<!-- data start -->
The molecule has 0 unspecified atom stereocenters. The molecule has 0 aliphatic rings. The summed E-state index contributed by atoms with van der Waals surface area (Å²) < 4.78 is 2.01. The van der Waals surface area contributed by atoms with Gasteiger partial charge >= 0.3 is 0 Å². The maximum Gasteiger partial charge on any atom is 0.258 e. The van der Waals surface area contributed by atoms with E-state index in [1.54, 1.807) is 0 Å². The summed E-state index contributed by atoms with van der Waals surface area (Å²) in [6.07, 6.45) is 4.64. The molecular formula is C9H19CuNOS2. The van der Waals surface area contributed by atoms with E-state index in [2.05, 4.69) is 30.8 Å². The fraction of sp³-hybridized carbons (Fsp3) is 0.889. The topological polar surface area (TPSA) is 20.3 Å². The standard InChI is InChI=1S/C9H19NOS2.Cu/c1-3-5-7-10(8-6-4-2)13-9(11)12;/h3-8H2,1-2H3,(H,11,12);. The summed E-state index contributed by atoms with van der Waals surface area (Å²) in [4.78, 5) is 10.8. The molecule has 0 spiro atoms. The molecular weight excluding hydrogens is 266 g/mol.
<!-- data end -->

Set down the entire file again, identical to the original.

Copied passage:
The molecule has 0 unspecified atom stereocenters. The molecule has 0 aliphatic rings. The summed E-state index contributed by atoms with van der Waals surface area (Å²) < 4.78 is 2.01. The van der Waals surface area contributed by atoms with Gasteiger partial charge >= 0.3 is 0 Å². The maximum Gasteiger partial charge on any atom is 0.258 e. The van der Waals surface area contributed by atoms with E-state index in [1.54, 1.807) is 0 Å². The summed E-state index contributed by atoms with van der Waals surface area (Å²) in [6.07, 6.45) is 4.64. The molecular formula is C9H19CuNOS2. The van der Waals surface area contributed by atoms with E-state index in [2.05, 4.69) is 30.8 Å². The fraction of sp³-hybridized carbons (Fsp3) is 0.889. The topological polar surface area (TPSA) is 20.3 Å². The standard InChI is InChI=1S/C9H19NOS2.Cu/c1-3-5-7-10(8-6-4-2)13-9(11)12;/h3-8H2,1-2H3,(H,11,12);. The summed E-state index contributed by atoms with van der Waals surface area (Å²) in [4.78, 5) is 10.8. The molecule has 0 spiro atoms. The molecular weight excluding hydrogens is 266 g/mol.